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Trademark Lawyer Sydney – Federal Circuit Court – MALISHUS

Lamont v Malishus Limited & Ors (No.4) [2019] FCCA 3206 (14 November 2019)

Successful action for trade mark infringement by Lamont. None of the parties were professionally represented.

Two of the respondents infringed Lamont’s trademark registrations for MALISHUS in class 25.

Lamont owned four registrations for trade marks containing or consisting of the word MALISHUS, the earliest being a registration in class 25 for a composite mark also containing the word Koncept dating from 3 August 2006 and, relevantly, other class 25 registrations for the word marks MALISHUS and Malishus dating from 30 October 2012 and 17 August 2014 respectively. Lamont has, since 2005, been a music performer.

The respondent company was incorporated in New Zealand in May 2013 with Mr Jurcic and Mr Selwyn as directors. Both of them resided in Victoria and, prior to incorporation, operated in partnership. Mr Jurcic first became aware of Lamont’s earliest trade mark registration in 2007.  In August 2007, Mr Jurcic registered the domain name and thereafter the domain name. Mr Jurcic and Mr Selwyn subsequently registered the domain name in 2013.  Business name registrations for MALISHUS were obtained by Mr Selwyn in August 2010 for Victoria and Queensland. A Facebook social media page was created in March 2011. Mr Jurcic and Mr Selwyn also owned various Australian trade mark registrations and applications containing Malicious or Malishus. They also owned various Malishus trade marks in New Zealand, USA, Canada and the UK. From around July 2011, they operated an ecommerce website under the domain name, but this was closed down around August 2013 and they subsequently shifted this to operate under the domain name. This website promoted and offered clothing. The respondents had, in 2012, previously tried to remove Lamont’s earliest Australian composite trade mark registration on the ground of non-use, but were unsuccessful. Essentially, the respondents contended that only their sunglasses were directed to the Australian market and their clothing business was directed outside of Australia.

Judge Manousaridis was satisfied that use of the and domain names by Mr Jurcic and Mr Selwyn was trade mark use in relation to clothing in Australia. These domain names were substantially identical with Lamont’s Malishus word mark registration and deceptively similar to Lamont’s earlier registered composite mark. Hence infringement was found. His Honour also found that that Mr Jurcic and Mr Selwyn had offered for sale and sold clothing items (albeit relatively few) bearing the Malishus trade mark in Australia to persons other than family and friends which was a further category of infringement. Also, there was infringing conduct arising from the offer to sell T-shirts bearing the Malishus trade mark via the Facebook page. However, his Honour was not satisfied Mr Jurcic and/or Mr Selwyn engaged in conduct for or on behalf of Malishus Limited and so there was no infringement by the New Zealand company.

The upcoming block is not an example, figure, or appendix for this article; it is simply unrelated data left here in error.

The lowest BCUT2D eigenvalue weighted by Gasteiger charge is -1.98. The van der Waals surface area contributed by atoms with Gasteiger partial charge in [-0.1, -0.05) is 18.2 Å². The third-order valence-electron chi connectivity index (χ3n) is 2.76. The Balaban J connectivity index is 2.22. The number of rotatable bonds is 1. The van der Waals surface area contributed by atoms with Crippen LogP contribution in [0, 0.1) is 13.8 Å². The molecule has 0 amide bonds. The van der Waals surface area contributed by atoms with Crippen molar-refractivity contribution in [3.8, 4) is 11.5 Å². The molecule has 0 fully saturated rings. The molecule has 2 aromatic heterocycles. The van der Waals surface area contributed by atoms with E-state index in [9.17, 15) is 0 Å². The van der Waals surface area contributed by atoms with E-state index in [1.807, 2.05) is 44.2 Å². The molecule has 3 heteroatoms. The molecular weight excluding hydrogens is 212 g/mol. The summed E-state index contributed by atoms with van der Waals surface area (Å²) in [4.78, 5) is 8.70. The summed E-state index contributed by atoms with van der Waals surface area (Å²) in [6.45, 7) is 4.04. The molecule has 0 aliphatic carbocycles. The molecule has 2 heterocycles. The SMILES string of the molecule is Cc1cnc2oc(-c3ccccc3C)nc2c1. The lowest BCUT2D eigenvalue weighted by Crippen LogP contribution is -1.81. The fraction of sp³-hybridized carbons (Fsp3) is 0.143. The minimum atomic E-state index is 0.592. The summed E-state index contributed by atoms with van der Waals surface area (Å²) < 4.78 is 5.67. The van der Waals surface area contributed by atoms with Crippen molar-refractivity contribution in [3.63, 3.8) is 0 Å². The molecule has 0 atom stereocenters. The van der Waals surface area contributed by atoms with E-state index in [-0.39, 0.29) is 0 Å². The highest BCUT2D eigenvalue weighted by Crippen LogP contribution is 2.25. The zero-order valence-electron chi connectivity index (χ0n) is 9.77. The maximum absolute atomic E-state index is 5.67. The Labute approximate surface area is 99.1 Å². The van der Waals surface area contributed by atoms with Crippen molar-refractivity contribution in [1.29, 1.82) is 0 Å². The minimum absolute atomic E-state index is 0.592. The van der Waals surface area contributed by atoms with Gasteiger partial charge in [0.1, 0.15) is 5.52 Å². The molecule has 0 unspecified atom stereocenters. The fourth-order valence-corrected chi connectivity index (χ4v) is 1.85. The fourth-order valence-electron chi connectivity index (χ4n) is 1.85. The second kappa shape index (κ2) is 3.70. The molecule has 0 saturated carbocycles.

There was no evidence as to use of the domain name by the respondents and infringement did not arise by the mere registration of that domain name.

His Honour granted an injunction restraining each of Mr Jurcic and Mr Selwyn from using in Australia the word “Malishus” or any other sign which is substantially identical with or deceptively similar to the word “Malishus” as a trade mark in relation to T-shirts or any other clothing apparel or any footwear or headgear including without limitation in social media or in sales or by way of promotion and sponsorship.

His Honour also ordered cancellation of the MALISHUS business name registrations as well as the and domain names.

His Honour considered there was a sensible possibility that Mr Jurcic and Mr Selwyn have possession of infringing articles of clothing or headgear and ordered them to file an affidavit stating whether they hold any such articles of clothing; and, if they do, identify the articles they hold and whether they have destroyed such articles or, in the alternative, whether they have removed the name “Malishus” from the articles of clothing and headgear.

His Honour did not find that Lamont had suffered any loss or damage and so awarded nominal damages of $10. However, additional damages of $25,000 (with interest) were also awarded jointly against Mr Jurcic and Mr Selwyn since they operated in the course of a partnership.

Finally, Lamont’s claim under the Australian Consumer Law for misleading or deceptive conduct were not established because his Honour was not satisfied Lamont had established a sufficient reputation.


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